Decolonizing Global Health
WHO Deputy Director-General in charge of Emergency Response United Nations Under-Secretary General
Professor of Political Science, Gaston Berger University, Senegal Director of LASPAD and Editor-in-Chief of Global Africa
Senior lecturer of Political Science, Gaston Berger University, Senegal
The dream for Africa came when I was involved in the fight against malaria, when I started travelling in Africa and seeing what was going on everywhere, in international meetings on malaria. I was struck by the fact that when we called the East African countries, for example, it was the English specialists who came to make the presentations, and it was the same almost everywhere. I said to myself no, this is not possible, something has to change. I started to go around the countries to organise training activities in the fight against malaria. I was already training people in Senegal when I was on the steering committee of the Malaria Control Programme. I used to go around the health districts to train nurses, midwives and doctors. For me, it was essential to train a critical mass of Africans who would speak for Africa. And that's why I stayed longer than I expected.
Decolonization, public health
Plan of the paper
Ba and Mbaye: Thank you, Dr Fall, for accepting this interview. The first question is about your career trajectory: how does one become Assistant Director-General of the World Health Organisation (WHO) when one's name is Ibrahima Socé Fall?
Fall: Oh, that's a complex question because my trajectory is not linear. I knew very early on that I wanted to be a medical doctor and that there were no other options for me. As a child, I had an allergic condition and I would go to the doctor's office regularly. Two doctors particularly impressed me in Rufisque where I grew up, Dr Lamine Dieng and Dr Cheikh Dieng. I had the greatest admiration and respect for them. They symbolised knowledge, culture, charisma and the most noble and socially useful profession for me.
At a time when best students were in public schools, I was lucky to have excellent teachers, both in primary and secondary schools, that gave me the desire and motivation to become a doctor of medicine. I had excellent teachers in biology and natural sciences. And when I passed the Baccalaureate exam which gives access to higher education - at that time you had to fill in guidance sheet to choose the field of study to follow - I had to choose three fields of study in order of preference: I chose medical studies for all three options. I didn't even want to consider the possibility of doing anything else. In fact, in my final high school year, at the same time as I passed the Baccalaureate, I took and passed the entrance exam for the Military School of Health (École militaire de santé) where I was trained.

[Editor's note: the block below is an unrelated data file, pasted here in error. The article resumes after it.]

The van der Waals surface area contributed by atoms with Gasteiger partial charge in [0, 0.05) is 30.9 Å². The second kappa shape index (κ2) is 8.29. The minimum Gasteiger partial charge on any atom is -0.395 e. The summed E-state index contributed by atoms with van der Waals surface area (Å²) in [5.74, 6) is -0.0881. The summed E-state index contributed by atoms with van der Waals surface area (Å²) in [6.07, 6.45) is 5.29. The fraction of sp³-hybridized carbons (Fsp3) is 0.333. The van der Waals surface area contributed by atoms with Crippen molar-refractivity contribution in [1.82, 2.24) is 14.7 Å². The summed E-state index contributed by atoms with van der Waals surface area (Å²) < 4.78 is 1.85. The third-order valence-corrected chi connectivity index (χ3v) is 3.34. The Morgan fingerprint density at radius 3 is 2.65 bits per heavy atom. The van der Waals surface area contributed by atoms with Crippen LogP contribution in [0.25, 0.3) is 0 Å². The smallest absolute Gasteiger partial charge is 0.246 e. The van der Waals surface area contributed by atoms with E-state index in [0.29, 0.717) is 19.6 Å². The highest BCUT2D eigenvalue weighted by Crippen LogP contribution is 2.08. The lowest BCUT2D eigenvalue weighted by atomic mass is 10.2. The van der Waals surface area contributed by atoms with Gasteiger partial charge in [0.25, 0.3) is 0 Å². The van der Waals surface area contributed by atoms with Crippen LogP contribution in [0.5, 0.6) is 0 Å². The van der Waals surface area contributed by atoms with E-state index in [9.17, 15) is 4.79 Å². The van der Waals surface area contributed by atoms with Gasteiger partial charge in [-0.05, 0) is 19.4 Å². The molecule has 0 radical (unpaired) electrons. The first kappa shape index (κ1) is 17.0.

At first, I didn't go into public health, I wanted to do internal medicine, which I was very passionate about, but I didn't really fit into the bureaucratic culture in internal medicine departments. So I switched to surgery. I started to do surgery at the Hôpital Principal in Dakar where I was always in the operating room with senior doctors such as Dr Gorgui Diaw, who taught me the rudiments of surgery, which helped me a lot later on when I was in the field. And when I finished my medical studies in 1992, the conflict in the region of Casamance was in full swing and I was sent there for two years to support the troops. After that mission, I was sent to Marseille for training in tropical medicine and epidemiology at the Institute of Tropical Medicine of the Army Health Service (IMTSSA), a school that had preserved all the heritage of the French army's tropical medicine. This was in 1994-1995. It was there that I began to study in depth the epidemiology of infectious diseases and the fight against emerging and re-emerging diseases. Despite this, when I returned to Senegal, I still had in mind to continue with surgery but the army had already seconded me to the Ministry of Health and I was sent to Podor to work with the Great Endemics' Service and also to be in charge of the health district. It was during this period that I started to spend a lot of time in the villages, and I realised that medicine was very vast and that there were many things to do. That's when I put surgery aside and decided to go into public health permanently. I then had the opportunity to participate in a WHO international course on malaria control in Cameroon. I left Podor in rather complicated circumstances and when I arrived, it was already the end of the first module on epidemiology. The exam was to be done two days later. When we took the tests, I had the best mark in epidemiology. People were asking “how is that possible?” but in fact I had already done epidemiology in Marseille, and I already had field experience in Podor. At the end of the course, I had the best results and the WHO team started to follow me and then progressively asked me to do missions from 1998-1999. At that time there was the African Malaria Initiative. And when the Roll Back Malaria programme was launched in 1998, they had to find experts to go and conduct situation analyses in different countries and prepare strategic plans etc. I was co-opted to be part of the group of experts that started Roll Back Malaria. I was the youngest in the group. For me, the missions were really moments of discovery and learning in the field. While doing that, of course, I continued to work in Senegal. After Podor, I came to Diamniadio to open the Elisabeth Diouf Hospital before I started teaching public health at the university level.